For example, I (and colleagues) have come to see other central elements of white supremacy culture that need to be named: fear is an essential characteristic, as is the assumption of “qualified” attached to whiteness. Defensiveness needs to be broadened to include denial, which is included in the list in this current iteration. A class lens and issues of intersectionality are important to address.
… Thank goodness our commitment to our own growth and development as anti-racist white people allows us to see the ways in which our internalizations of superiority warp our relationships not just with BIPOC people and communities, but with other white people and with ourselves. This is the magic of racial justice work. Our commitment to racial justice is a healing practice for all aspects of our lives.
Per this ideology, it would appear that defending Vermont’s agrarian history proves one is a racist, and round and round we go. But the deniers are not nebulous white supremacist “systemic” force, but individuals re-writing history before our eyes.
Though the true history of our region’s Abenaki is forever lost, the history of the Webb family who invested their “white privilege” wealth to create and then gift Shelburne Farms to Vermonters (and also some acreage in New York) is well established. William Seward Webb’s father was James Watson Webb, whose legacy to America might be better praised rather than tarnished: the Webbs were zealous abolitionists.
America became bitterly divided over the slave status of Kansas in the 1850s, a cause which Vermont and its governor vocally embraced. On May 22, 1856, pro-slavery Democrat Preston Brooks brutally assaulted and nearly killed abolitionist Republican Senator Charles Sumner in Congress with a cane. In his outrage and fury, Republican New York abolitionist James Watson Webb issued a powerful rebuke to the South in which he claimed the institution of slavery caused the violence because “nineteen twentieths of their population carry arms — bowie knives, pistols, and sword canes!” to use against each other, which was “conclusive as regards the demoralizing tendencies of an institution.”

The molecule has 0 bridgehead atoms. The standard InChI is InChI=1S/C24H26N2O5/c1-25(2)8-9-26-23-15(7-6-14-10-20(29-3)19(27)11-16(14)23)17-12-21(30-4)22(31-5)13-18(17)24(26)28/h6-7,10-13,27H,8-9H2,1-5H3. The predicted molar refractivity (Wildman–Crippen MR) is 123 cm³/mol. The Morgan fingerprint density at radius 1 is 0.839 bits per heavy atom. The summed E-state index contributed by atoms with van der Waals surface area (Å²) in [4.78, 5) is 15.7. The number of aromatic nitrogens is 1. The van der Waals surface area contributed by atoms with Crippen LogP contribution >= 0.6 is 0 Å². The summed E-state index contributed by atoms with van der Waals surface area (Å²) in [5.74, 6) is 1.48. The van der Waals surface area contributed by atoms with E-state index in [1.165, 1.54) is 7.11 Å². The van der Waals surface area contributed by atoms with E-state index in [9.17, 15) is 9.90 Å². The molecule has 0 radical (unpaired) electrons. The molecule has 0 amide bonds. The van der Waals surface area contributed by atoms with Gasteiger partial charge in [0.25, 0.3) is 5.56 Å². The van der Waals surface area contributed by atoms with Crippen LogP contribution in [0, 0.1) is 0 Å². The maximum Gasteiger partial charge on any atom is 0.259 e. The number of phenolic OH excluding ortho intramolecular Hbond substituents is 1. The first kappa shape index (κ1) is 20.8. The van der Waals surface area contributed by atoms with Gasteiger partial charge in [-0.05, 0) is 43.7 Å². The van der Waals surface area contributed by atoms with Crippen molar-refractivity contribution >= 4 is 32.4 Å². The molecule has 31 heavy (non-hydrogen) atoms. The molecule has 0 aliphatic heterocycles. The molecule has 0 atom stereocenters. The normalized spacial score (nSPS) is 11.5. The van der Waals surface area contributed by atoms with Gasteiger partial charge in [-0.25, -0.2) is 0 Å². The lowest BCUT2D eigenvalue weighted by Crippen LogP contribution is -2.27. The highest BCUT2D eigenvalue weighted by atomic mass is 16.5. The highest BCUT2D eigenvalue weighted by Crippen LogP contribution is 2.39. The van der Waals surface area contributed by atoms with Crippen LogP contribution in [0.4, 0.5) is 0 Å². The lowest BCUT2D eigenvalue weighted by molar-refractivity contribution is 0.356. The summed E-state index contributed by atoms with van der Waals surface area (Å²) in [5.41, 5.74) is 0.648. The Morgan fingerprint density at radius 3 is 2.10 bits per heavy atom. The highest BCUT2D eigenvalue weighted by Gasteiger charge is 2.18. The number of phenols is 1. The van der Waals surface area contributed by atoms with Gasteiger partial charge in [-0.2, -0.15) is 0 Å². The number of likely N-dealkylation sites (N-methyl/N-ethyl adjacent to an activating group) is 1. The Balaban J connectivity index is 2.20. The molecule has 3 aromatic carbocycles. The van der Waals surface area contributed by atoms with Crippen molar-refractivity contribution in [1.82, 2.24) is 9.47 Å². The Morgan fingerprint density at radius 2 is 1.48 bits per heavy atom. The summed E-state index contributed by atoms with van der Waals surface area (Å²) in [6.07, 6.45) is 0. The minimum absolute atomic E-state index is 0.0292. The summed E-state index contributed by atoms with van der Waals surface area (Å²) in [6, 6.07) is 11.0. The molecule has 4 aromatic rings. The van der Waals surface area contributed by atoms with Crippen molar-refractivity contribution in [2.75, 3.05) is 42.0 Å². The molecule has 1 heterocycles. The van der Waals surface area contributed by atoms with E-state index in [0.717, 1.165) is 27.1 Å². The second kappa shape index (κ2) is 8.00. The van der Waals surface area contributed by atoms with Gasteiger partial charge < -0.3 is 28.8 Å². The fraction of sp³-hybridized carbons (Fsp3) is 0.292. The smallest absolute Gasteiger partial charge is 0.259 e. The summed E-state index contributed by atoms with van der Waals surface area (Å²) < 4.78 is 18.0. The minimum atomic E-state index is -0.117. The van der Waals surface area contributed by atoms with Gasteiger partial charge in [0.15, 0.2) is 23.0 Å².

Webb’s lengthy condemnation did not mince words about the “institution” of slavery. He called slave-supporting interests thugs, asserting the assault against Sumner reflected this barbaric mentality: “prominent and threatening stands the Bullying of the Slaveocracy, boastingly pointing to the bowie knife, the pistol, and the bludgeon.” Webb called upon Northerners to respond with life and limb, reflecting “our unalterable determination … never to yield to Southern fanatics or Northern demagogues, one foot of territory…. to the blighting cause of slavery.”
At great risk of physical assault or assassination, Webb declared:
Are there not among us, can there not be found in the great North, men of qualifications for both the Senate and the House of Representatives, who possess also the necessary moral daring and physical courage to meet and put down this disgusting bullying, either with pistol or with bludgeon, as circumstances may require? If there be such, let them be sent here as your Representatives, until the South are taught, after their own fashion. … The time for submission has passed; and that for action presses forcibly upon us. Our opponents have made, and present to us, the one great issue, of extension of Slavery into Territory now Free. It is our duty to meet it. (Slavery and its tendencies; a letter from General J. Watson Webb to the New York courier and enquirer)
This is the family legacy once associated with Shelburne Farms, along with the Webb family’s development of agricultural knowledge. To read the untruthful Shelburne Farms website today, one would think the Webbs were slaveholders or scalped Indians – where is the truth, and the inclusiveness, and the healing of the land? Those are not the mission of social justice – just the opposite.
John Klar is an attorney and farmer residing in Brookfield. © Copyright True North Reports 2022. All rights reserved.